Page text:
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Lethbridge Herald Newspaper Archives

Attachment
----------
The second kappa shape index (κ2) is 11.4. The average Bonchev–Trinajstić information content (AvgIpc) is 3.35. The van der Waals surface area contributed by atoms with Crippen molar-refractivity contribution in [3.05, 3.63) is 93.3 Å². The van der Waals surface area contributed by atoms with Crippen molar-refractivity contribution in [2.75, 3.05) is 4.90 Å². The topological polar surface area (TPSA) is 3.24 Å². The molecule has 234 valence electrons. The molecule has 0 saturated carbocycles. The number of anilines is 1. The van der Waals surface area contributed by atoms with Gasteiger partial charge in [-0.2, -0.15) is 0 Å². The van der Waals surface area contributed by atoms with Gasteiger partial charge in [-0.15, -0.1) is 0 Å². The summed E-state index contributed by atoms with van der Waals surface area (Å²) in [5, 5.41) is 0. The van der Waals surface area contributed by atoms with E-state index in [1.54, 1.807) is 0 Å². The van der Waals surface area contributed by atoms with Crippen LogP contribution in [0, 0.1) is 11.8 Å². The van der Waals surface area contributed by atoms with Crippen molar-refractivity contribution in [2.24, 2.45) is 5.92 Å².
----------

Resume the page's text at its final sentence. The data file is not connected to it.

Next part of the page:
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Lethbridge Herald, The (Newspaper) - February 16, 1974, Lethbridge, Alberta Saturday, February 1t74-THE LETHBMIDQE HEHALD-lt Age catches up Hemen and Sons of Picture Butte begin work Thursday on its contract to demolish the old Coaldale Community Hall. The Coaldale town council has ordered preliminary rough sketches for a civic complex building and it may be located on this site. TV station application to be heard in spring The Herald- District COLEMAN (CNP Bureau) thanks to the efforts of the The entire Crowsnest Pass Coleman Elks Lodge and town area may soon be getting council, better Calgary television, Council at" its recent Recreation board cuts back on facilities use CLARESHOLM (HNS) The Claresholm and district recreation board has been forced to cut back on use of recreation facilities here because of a lack of funds and inflationary pressures. A board spokesman said the board finds it impossible to stay within its budget allowance because of wage increases and a rise in the cost of electrical power from Calgary Power Ltd. The skating rink will be closed March 31. In previous years it closed the end of April. The rink will not open until Nov. 1 next fall instead of Oct. 10. The swimming pool here will not open until June 15 compared to May 24 last year. The pool committee has found it necessary to reduce the staff by one senior guard. The recreation board will increase fees for use of the ceramics kiln and the craft centre, due to higher costs of administration and upkeep. This year the board is faced with the extra expense of relining the swimming pool and removing the old paint by sand blasting. Exhibition building depends on 60% upkeep commitment TABER (HNS) The Taber Exhibition Association board may go ahead with plans to construct a building on the rodeo grounds, providing there, is a commitment for 60 per cent of upkeep. Gordon Saunters, president, says the building has to be a multi-purpose building to serve the needs and requirements of each of various organizations that would use it. The Taber Kinsmen Club has indicated it might be interested in having an input into the proposed facility, a board member says. With a Junior A hockey franchise approved for Taber, there is talk the annual Kinsmen indoor rodeo may be prohibited from using the community centre arena. Renovations to the arena installing fibreglass sideboards and shatterproof viewing glass have been cited as reasons for considering not to permit rodeo events in the centre, said a board member. Crowsnest Pass Bureau NEWS-CIRCUUlTION-JOBPfllNTING VEftNON HIQIMM2-21U Report your news fo.. hbridge Her CwnspondMt ii Yoir Am MONARCH MRS JACOB DEKKER MOUNTAIN VIEW MRS HANSON JIANTON MRS MAW BENSON NATAL, B.C. MR PAOLCHALA NEW DAYTON MRS ELTON DUBJL MRS STEWART SKBTH NOBLEFORD MRS GORDON LUCH1A meeting, was advised that Coleman Elks Lodge application to set up a rebroadcast station on Bluff Mountain in north Blairmore to service the entire Crowsnest Pass will be heard in Victoria, B.C. in March or April. The unit to rebroadcast CFCN Calgary would be on channel 8 and would be a five- watt unit. Council authorized the town secretary to start looking into the required equipment as it is not felt there will be any objections to installing the unit. Coleman is in favor of tting together with other 'ass towns to hire a dog catcher. Reports of two persons being bitten by stray dogs was discussed by council and the town secretary John Kapalka reported that he had received numerous complaints regarding the ever increasing number of dogs running at large. Mayor John Holyk reported that the condition of the local arena was a total disgrace. He said it was not right to ask people to come to the arena to see hockey games and other events when the arena was in such a dire condition. A special committee is going to be set up and a complete check of the arena is to be made in March to determine what work must be uone to upgrade the arena. A bylaw to establish the Coleman Library as a municipal library had its third reading. Council authorized, and will look into construction of a portable float to advertise the town's 70th birthday to be celebrated this year. The float will be sent to variousparades such as Creston Appleblossom, Fort Macleod, Lethbridge, Calgary and other centres. Permission was granted to Canadian Northland Shows from Barons to visit Coleman for its first show of the season. The circus will be held here May 9 to 11 and will be set up in the Central School grounds or near the arena. Mayor Holyk was delegated to represent Coleman on toe committee that will travel to Edmonton in the near future to present a brief on local government to the provincial government to find out what could be obtained from such a Alex Wells of Blairmore was named auditor and date for the annual meeting was Freeze asked on Akimena logging CRANBROOK (Special) The Regional District of East Koptenay has asked the provincial government to put a freeze on all logging and commercial activity in the Akimena area in the southeastern corner of British Columbia. The RDEK will ask the B.C. government for suspension of logging and other resource activities in the Kisheneena-Akimena area while an investigation goes ahead to see if a park should be set up. "They are raping that beautiful said Mayor Vern Uphill of Fernie at a recent meeting of the RDEK. About 200 acres from the Flathead river east should be saved for a he said. "I couldn't build a house there. It's time we started treating everybody the said Mayor Uphill. "It's the missing corner of an international commented administrator Frank Bertoia. He said that the RDEK's regional plan suggests the area be made a national park, to operate closely with Waterton park in Alberta and Glacier national park in Montana. Fernie director Lloyd Phillips of Area A pointed out that timber licences were granted there a long time ago, but the Fernie mayor had an answer to that: "Are we going to let industry go ahead and come out second best "Have we established the real value of the area as a said Mr. Phillips. "The loggers have to operate somewhere." Road land payment revised PINCHER CREEK (Special) The Pincher Creek Municipal District council has endorsed a proposal revising compensation to be paid for acquisition of land for right- of-way. It will be based on six times the assessed value of the land being acquired plus per acre. The assessed value will be the highest value of the parcel shown on the assessor's field sheets. 'Pass coal plant may be banished By AL SCARTH Herald Staff Writer A million coal cleaning plant touted as the most modern in Canada less than five years ago may be banished from Coleman as the town's worst air polluter "Two separate and independent appraisals" of the cost to move the plant are being undertaken by the province, Bill Yurko, minister of environment, said Friday. Residents of the town situated in the Crowsnest Pass 90 miles west of Lethbridge have complained bitterly to the province about black soot from the plant and its storage areas. Coleman Collieries 'was ordered by the department of environment last October to find an interim solution to the dust problem by Feb. 1. That deadline has been extended 30 days, Mr. Yurko said. The department agreed with the company that the schedule for drawing up plans for better scrubbing operations was a very tight one. The company is working under a second deadline, now extended to May 1, to find a long-term solution to dust emissions. The solution could be to move the plant outside the town where black soot now clings to Monday washes. Or the company could choose to the present operation, Mr. Yurko said. The minister said the province is carrying out the appraisals of moving costs as part of its program to help polluting industries relocate to more suitable areas. Opened May 26, 1969, the facility was said to be the first modern coal preparation plant in Canada. The coal-washing system was designed on a District calendar The Barons-Eureka Health Unit is sponsoring the following infant and preschool clinics: Enchant Tuesday in the school from 1 to 3 p.m. Taber Tuesday in the Health Unit Office, Administration Building, from 10 a.m. to 12 noon and to 4 p.m. Coaldale Thursday in the Health Unit Office, Town Office Building (upstairs) from 10 a.m. to 12 noon and to 4 p.m. Taber Thursday in the Health Unit Office, in the Administration Building, from 10 a.m. to 12 noon and to 4 p.m. Barons Friday in the school from to p.m. The annual heart blitz for the Alberta Heart Foundation will be conducted at Coaldale Monday by the St. Ambrose Church Catholic Women's League Milk River Belles and Beaux square dance club will hold its regular dance at 8 p.m. Tuesday in the Milk River Elks Lodge. doneuis napJaM and maps for this work are being completed. Cheque presented Margaret Whitehead, chairman of the Claresholm and district recreation board, accepts from Gordon Timpson, general manager of Safeway Shelter Sys- terns Ltd. WATCH AND WAIT FOR SHELDONS PROMOTION SALE 1 Day Only Sit 3rd AVENUE SOUTH (MM Door to I for recreation CLARESHOLM (HNS) Safeway Shelter Systems Ltd has presented to toe Claresholm and district recreation board "to be used for youth and recreation." The firm suggests each be given to the Stavely and Granum recreation boards; and the Rotary Bus. A total of each would go to the ski club and UK senior citizens' drop-in centre. Facilities for swimming, fastball, junior hockey anB figure skating would get each. The firm specified that "this money is to be used in addition to regular budgets, that is to provide additional funds for recreation facilities that would not be available otherwise.'7 closed circuit basis to prevent pollution of streams. Modern scrubbers were installed in the drier section to conform to provincial air pollution laws. "But the government changed the standards since Fred MacLeod, secretary of the collieries, said Friday. That statement was confirmed by Jerry Lack, head of the air quality control branch of the department of environment. The regulations governing emissions were made four times as tough as they had been when the plant opened. Only 0.2 pounds of participate matter are now allowed per pounds of emitted gas compared to 0.85 pounds, Mr. Lack said Friday. He said the company's equipment met provincial regulations then in force. Mr. MacLeod and Mr. Lack said alterations hi the storage facilities could be a major step towards a solution. The Man jailed for murder attempt CRANBROOK (Special) Albert Richard Voorhes, 27, of Syracuse, N.Y., a transient, has been sentenced to eight years in the B.C. Penitentiary on conviction by Mr. Justice J. S. Aikins in the spring session of B.C. Supreme Court here of a charge of attempted murder Voorhes pleaded guilty to the charge and the other three charges arising out of the same incident, rape, robbery with violence and assault with intent to wound, were not heard. F. C. Hislop, crown counsel, outlined the circumstances leading to Voorhes' arrest at, Calgary July "27. He was motoring east on the Trans- Canada Highway out of Vancouver when he picked up two Ontario girl hitch-hikers, aged 21 and 22. He said at 1 a.m. the motor party decided to pitch their separate tents at a campsite west of Golden. Then the alleged violence of beating, rape and" assault took place, following which the prisoner abandoned the two injured girls. Defense counsel Michael Hubbard of Invermere said his client "accepted full responsibility" and pointed out Voorhes admitted to drinking and taking drugs prior to the incident and sharing marijuana with them immediately prior to the violence. Mr. Justice Aikins termed the crime "cruel and vicious coal dust from the storage area blankets the town with the help of some of the strongest westerly winds in the province. Mr. Yurko said studies have begun on the long-range resolution of coal-handling problems throughout the 'Pass. The province is attempting to successfully dovetail the coal, lumber and tourism industries in the area. He also said Coleman Collieries is co-operating fully with the province to reach solutions in the town. Meanwhile, a citizens' delegation approached town council this week to find out what was being done to clean up the plant. Spokesman Donalda Oliva claimed that workers "were supposed to be able to wear white shirts and ties to work." Miss Oliva said that if the government did not take action soon, "Yurko is going to see me in Edmonton at the government's expense Three sawmills in the 'Pass are also under the eye of the government. Natal Forest Products at Coleman, Timberline Ranch Ltd. at Frank and Revelstoke Company Ltd. at Sentinel were all ordered last November to draft pollution control plans by April 30. The "beehive" sawmills are investigating alternatives to "smokeless" incinerators which may prove too expensive to install at all but the larger Revelstoke mill. Alternatives include selling the shavings for animal bedding or converting them to fibre board and pressed briquets. NON- DRINKERS deserve to pay less for fire insurance They do at Abstainers'. Because our experience has shown that abstainers have fewer accidents, fewer home fires. That's why we can in- sure for less. If you're a non-drinker, can you afford not to look into Abstainers' insurance for your home. HUNT INSURANCE AGENCIES LTD. 12013rd Aw. S. 328-7777 CanlDB help you? MR. B. A. JOHNSON, one of our representatives willbv mom, 562-2320. at Teepee Motel in Blair- Alta., Tuesday, Fab. Phone: Agriculture Manufacturing Tourism Construction Professional Services Transportation .Wholesale and Retail Trades, ri 'rorr IDB to a r a u p land uildings and mar hmpr to mr working apital to start a new h, c. I p y Idb INDUSTRIAL OMOPMENJ WK or MffHjnOpV, AwOTiB ;